Legisl;ation is working its way through the US Congress to force internet sellers to actually collect sales tax at the point of sale based on the Billing Address, just as auto dealers collect sales tax based on the address of registration rahter than the address of the dealership. Combining 7% to 11% Sales Tax with Shipping charges will reduce (but not eliminate) the price leverage enjoyed by online sellers.

Pentax needs to address warranty, quality control, design ethic, idiotic marketing, core business strategy and fragmented global distribution arrangements. Whether these issues originate in Japan or are the result of NOT being Japan-driven is unclear, post Hoya.

Often there are larger forces at work than surface viewing indicates, but surface viweing makes good stories and good politics.

Systems are self-correcting, but often it takes longer than we would like.

Last edited by monochrome; 05-23-2013 at 07:07 AM.
05-23-2013, 07:11 AM   #109
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QuoteOriginally posted by monochrome Quote
Prior to 1994 the US was a massive net food and coal exporter, which allowed exported dollars to be recycled, supporting a healthier balanced Balance of Trade and Current Account. The Clinton "Strong-Dollar" policy upset this relationship, allowing Brazil, Venezuela, Argentia and Australia to sign foodstuff and coal export contracts (20 year deals) at price-competitive leverage, so US producers literally closed mines and huge acreage of productive farmlands.

Further, for every one manufacturing job lost to foreign production over the last 25 years, three have been lost to domestic robots.

US manufacturers are on-shoring hundreds of thouasands of jobs becasue the wage leverage has been reduced to the point that the long supply chain can't justify making overseas. Even foreign car makers have planned 20 million square feet of new US plants for the enxt ten years - vehicles for export!!

Legisl;ation is working its way through the US Congress to force internet sellers to actually collect sales tax at the point of sale based on the Billing Address, just as auto dealers collect sales tax based on the address of registration rahter than the address of the dealership. Combining 7% to 11% Sales Tax with Shipping charges will reduce (but not eliminate) the price leverage enjoyed by online sellers.

Pentax needs to address warranty, quality control, design ethic, idiotic marketing, core business strategy and fragmented global distribution arrangements. Whether these issues originate in Japan or are the result of NOT being Japan-driven is unclear, post Hoya.

Often there are larger forces at work than surface viewing indicates, but surface viweing makes good stories and good politics.

Systems are self-correcting, but often it takes longer than we would like.
And the correction may be one you did not imagine.

05-23-2013, 07:17 AM   #110
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QuoteOriginally posted by monochrome Quote
Prior to 1994 the US was a net food and coal exporter, which allowed exported dollars to be recycled. The Clinton "Strong-Dollar" policy upset this relationship, allowing Brazil, Venezuela, Argentina and Australia to sign foodstuff and coal export contracts (20 year deals) at price-competitive leverage, so US producers literally closed mines and huge acreage of productive farmlands. For every one manufacturing job lost to foreign production over the last 25 years, three have been lost to domestic robots.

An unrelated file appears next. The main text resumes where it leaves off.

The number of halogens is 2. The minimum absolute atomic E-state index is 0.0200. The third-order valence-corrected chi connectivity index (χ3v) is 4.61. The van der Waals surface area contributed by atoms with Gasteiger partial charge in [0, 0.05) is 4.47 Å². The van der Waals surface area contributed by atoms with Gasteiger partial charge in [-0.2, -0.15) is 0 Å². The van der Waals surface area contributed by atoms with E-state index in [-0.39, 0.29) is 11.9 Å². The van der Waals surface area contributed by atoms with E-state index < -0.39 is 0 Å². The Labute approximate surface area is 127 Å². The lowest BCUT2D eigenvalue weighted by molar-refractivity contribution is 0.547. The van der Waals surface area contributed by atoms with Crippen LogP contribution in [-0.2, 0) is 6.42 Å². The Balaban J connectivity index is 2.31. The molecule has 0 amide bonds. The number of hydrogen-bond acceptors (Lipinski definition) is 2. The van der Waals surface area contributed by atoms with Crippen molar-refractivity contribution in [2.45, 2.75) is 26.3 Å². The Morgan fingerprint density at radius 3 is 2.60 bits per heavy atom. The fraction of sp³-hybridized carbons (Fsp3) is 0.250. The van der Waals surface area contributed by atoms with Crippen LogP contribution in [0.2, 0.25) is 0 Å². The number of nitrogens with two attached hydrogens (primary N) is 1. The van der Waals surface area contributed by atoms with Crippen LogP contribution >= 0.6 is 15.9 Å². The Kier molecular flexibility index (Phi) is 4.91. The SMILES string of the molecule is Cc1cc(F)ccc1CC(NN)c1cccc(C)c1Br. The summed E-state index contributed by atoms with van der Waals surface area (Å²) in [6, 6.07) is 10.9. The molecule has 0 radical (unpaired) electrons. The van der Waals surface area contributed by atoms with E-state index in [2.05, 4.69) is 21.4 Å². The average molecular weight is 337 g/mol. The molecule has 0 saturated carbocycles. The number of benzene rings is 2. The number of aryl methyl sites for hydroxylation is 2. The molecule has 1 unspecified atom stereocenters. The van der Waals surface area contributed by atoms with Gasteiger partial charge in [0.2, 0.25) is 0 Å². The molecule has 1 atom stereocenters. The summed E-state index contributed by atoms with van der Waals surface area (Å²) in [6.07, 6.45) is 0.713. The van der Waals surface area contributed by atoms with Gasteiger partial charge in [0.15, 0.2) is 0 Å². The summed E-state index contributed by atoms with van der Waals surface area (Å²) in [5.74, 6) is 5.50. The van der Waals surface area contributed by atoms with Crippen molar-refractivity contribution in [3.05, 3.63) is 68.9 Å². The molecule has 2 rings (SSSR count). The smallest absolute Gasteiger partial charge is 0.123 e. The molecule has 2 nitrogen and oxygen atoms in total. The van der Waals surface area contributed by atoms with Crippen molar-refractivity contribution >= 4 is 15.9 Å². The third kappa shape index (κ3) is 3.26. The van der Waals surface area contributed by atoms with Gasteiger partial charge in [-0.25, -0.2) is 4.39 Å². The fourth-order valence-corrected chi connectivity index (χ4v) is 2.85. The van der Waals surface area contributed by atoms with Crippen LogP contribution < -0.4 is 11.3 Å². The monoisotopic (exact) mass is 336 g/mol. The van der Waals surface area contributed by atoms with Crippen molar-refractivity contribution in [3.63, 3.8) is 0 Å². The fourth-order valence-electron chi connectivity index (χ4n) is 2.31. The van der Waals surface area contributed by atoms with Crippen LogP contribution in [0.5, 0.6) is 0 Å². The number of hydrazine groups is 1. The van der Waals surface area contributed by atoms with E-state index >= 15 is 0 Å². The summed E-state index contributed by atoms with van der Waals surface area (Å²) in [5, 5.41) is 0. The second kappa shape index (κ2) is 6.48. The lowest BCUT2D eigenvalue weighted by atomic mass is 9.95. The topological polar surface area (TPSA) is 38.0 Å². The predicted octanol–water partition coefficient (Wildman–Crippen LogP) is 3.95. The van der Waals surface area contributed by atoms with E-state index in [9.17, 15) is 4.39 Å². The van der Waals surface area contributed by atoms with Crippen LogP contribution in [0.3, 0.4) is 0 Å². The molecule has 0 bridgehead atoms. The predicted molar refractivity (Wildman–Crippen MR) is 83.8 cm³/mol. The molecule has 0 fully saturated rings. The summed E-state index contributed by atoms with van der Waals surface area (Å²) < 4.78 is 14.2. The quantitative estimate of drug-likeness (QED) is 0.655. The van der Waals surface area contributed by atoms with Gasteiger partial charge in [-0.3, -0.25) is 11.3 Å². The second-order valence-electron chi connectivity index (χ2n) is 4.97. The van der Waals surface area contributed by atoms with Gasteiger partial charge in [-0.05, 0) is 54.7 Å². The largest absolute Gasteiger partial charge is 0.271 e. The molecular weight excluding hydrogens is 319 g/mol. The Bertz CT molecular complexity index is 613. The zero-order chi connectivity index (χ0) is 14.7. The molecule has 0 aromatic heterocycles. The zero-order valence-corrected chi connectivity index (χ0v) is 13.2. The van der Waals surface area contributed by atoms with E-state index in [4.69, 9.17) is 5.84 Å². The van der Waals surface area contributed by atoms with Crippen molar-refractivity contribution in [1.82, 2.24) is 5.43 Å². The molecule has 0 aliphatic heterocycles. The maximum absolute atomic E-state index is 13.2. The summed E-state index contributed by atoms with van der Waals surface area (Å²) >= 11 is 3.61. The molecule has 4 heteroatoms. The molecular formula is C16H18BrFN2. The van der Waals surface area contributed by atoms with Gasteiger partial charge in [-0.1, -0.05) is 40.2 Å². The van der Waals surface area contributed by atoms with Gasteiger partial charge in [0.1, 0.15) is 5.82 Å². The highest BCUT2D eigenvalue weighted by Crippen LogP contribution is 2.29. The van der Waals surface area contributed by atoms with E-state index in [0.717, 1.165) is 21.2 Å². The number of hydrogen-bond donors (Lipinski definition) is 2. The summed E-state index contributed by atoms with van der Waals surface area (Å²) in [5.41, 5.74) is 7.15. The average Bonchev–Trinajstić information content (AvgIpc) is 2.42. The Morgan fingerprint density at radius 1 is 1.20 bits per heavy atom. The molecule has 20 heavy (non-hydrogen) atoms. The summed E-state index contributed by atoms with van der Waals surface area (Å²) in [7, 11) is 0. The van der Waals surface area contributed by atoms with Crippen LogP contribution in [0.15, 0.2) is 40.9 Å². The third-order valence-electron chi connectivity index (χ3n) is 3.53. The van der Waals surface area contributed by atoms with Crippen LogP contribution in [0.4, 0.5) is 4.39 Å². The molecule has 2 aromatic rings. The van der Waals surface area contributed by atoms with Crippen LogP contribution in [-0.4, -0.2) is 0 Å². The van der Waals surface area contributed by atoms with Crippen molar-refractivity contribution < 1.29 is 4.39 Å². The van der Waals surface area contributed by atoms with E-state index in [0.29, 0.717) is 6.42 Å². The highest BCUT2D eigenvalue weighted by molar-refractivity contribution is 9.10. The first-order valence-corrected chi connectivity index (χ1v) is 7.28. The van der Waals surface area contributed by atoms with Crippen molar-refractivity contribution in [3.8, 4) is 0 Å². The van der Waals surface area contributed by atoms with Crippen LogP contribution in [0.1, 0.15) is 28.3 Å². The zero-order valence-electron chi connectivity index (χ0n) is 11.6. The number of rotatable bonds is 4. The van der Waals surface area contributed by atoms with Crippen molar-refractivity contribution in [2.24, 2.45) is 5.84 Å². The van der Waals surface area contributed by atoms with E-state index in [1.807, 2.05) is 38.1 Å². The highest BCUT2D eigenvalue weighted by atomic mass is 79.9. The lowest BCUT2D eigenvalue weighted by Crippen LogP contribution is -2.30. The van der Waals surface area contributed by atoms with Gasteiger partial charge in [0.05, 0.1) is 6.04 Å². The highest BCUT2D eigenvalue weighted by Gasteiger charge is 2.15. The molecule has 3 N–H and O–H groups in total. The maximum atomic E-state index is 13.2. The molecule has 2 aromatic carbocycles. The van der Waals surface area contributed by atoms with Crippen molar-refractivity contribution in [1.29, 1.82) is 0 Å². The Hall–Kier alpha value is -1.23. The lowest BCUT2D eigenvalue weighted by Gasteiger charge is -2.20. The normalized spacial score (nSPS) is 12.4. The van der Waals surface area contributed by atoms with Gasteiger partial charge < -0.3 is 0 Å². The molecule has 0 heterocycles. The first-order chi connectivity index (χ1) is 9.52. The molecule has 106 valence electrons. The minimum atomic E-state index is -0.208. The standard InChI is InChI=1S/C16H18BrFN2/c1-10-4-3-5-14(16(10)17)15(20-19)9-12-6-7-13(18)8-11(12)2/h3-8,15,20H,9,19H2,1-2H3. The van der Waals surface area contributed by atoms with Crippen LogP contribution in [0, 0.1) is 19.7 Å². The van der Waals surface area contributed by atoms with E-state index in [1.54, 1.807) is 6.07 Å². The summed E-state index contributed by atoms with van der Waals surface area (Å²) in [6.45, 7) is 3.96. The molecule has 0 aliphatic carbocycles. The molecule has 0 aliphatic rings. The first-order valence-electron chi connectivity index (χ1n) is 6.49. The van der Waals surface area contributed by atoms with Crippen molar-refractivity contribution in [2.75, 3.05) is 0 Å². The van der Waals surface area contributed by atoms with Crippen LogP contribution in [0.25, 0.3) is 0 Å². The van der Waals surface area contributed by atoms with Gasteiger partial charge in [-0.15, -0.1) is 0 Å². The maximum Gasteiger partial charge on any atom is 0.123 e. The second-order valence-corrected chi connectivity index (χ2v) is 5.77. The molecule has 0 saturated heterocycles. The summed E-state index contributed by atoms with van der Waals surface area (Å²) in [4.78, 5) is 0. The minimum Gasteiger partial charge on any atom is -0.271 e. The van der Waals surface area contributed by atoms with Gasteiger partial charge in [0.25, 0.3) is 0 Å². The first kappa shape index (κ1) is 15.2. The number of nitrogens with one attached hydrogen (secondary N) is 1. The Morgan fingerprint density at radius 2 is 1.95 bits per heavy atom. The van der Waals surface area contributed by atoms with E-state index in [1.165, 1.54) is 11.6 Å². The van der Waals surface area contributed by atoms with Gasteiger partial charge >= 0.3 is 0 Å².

US manufacturers are on-shoring hundreds of thousands of jobs because the wage leverage has been reduced to the point that the long supply chain can't justify making overseas. Even foreign car makers have planned 20 million square feet of new US plants for the next ten years - vehicles for export!!

Legislation is working its way through the US Congress to force internet sellers to actually collect sales tax at the point of sale based on the Billing Address, just as auto dealers collect sales tax based on the address of registration rather than the address of the dealership. Combining 7% to 11% Sales Tax with Shipping charges will reduce (but not eliminate) the price leverage enjoyed by online sellers.

Pentax needs to address warranty, quality control, design ethic, idiotic marketing, core business strategy and fragmented global distribution arrangements. Whether these issues originate in Japan or are the result of NOT being Japan-driven is unclear, post Hoya.

Systems are self-correcting, but often it takes longer than we would like.
I mostly concur, except that the US as currency reserve has different rules.

The current on-shoring phenom is partly as a result of QE and dollar parity. Being a Canadian, I see it everyday. I am buying lenses now because my $C is very high in relative terms and historically, but about to fall as the $US rockets up. I am rapidly losing my buying power in $US terms and I will buy less from the US and sell more to the US.

It is already self-correcting. Witness the Japanese mass QE under way and the rapid rise of the $US compared to the basket. Wage leverage parity vis-a-vis distribution costs are one thing, but you cannot export with a high dollar. You buy. I'd bet on US consumerism getting back to its bad old ways. Why does everyone think lens prices went up in North America?

Tax parity is long overdue. It's just basic tax fairness.

Back to Pentax. They need to stop playing money games with pricing and position their products and brands. Blowing in the wind chasing colour schemes as the reason to buy a camera isn't working when everyone is sharing online and my Pentax cannot even tether. There are huge gaps in their understanding of where the camera market is headed. Japan Inc. is now NOT the place for new ideas and positioning. They need to draw ideas from outside.